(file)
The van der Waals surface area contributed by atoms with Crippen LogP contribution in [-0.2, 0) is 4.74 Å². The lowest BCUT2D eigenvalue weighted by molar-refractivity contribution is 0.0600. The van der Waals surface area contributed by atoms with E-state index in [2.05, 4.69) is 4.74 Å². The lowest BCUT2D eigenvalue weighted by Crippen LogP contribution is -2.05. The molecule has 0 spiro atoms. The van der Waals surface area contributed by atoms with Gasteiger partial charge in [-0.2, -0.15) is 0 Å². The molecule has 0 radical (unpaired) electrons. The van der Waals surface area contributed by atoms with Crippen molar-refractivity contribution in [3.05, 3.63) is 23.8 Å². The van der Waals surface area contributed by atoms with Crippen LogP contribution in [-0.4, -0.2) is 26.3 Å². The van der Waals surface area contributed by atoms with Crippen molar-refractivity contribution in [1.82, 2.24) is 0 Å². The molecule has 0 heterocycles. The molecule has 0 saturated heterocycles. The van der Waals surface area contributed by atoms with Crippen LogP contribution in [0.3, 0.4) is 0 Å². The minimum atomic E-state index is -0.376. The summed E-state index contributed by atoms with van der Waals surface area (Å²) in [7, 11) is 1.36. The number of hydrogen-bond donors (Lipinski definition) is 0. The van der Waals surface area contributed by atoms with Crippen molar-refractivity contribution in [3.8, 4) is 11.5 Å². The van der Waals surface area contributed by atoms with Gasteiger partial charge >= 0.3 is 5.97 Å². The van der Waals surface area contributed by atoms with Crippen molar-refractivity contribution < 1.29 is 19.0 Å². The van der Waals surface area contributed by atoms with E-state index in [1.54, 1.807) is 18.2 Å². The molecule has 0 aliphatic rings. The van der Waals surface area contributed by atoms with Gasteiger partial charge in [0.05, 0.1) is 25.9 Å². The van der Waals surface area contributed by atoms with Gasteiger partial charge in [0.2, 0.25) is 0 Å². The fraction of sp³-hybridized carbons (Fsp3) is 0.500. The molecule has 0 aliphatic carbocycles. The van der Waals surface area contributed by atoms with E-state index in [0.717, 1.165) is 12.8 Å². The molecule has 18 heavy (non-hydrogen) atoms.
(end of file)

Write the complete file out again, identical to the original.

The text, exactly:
The van der Waals surface area contributed by atoms with Crippen LogP contribution in [-0.2, 0) is 4.74 Å². The lowest BCUT2D eigenvalue weighted by molar-refractivity contribution is 0.0600. The van der Waals surface area contributed by atoms with E-state index in [2.05, 4.69) is 4.74 Å². The lowest BCUT2D eigenvalue weighted by Crippen LogP contribution is -2.05. The molecule has 0 spiro atoms. The van der Waals surface area contributed by atoms with Gasteiger partial charge in [-0.2, -0.15) is 0 Å². The molecule has 0 radical (unpaired) electrons. The van der Waals surface area contributed by atoms with Crippen molar-refractivity contribution in [3.05, 3.63) is 23.8 Å². The van der Waals surface area contributed by atoms with Crippen LogP contribution in [-0.4, -0.2) is 26.3 Å². The van der Waals surface area contributed by atoms with Crippen molar-refractivity contribution in [1.82, 2.24) is 0 Å². The molecule has 0 heterocycles. The molecule has 0 saturated heterocycles. The van der Waals surface area contributed by atoms with Crippen LogP contribution in [0.3, 0.4) is 0 Å². The minimum atomic E-state index is -0.376. The summed E-state index contributed by atoms with van der Waals surface area (Å²) in [7, 11) is 1.36. The number of hydrogen-bond donors (Lipinski definition) is 0. The van der Waals surface area contributed by atoms with Crippen molar-refractivity contribution in [3.8, 4) is 11.5 Å². The van der Waals surface area contributed by atoms with Gasteiger partial charge >= 0.3 is 5.97 Å². The van der Waals surface area contributed by atoms with Crippen molar-refractivity contribution < 1.29 is 19.0 Å². The van der Waals surface area contributed by atoms with E-state index in [1.54, 1.807) is 18.2 Å². The molecule has 0 aliphatic rings. The van der Waals surface area contributed by atoms with Gasteiger partial charge in [0.05, 0.1) is 25.9 Å². The van der Waals surface area contributed by atoms with Gasteiger partial charge in [0.2, 0.25) is 0 Å². The fraction of sp³-hybridized carbons (Fsp3) is 0.500. The molecule has 0 aliphatic carbocycles. The van der Waals surface area contributed by atoms with E-state index in [0.717, 1.165) is 12.8 Å². The molecule has 18 heavy (non-hydrogen) atoms.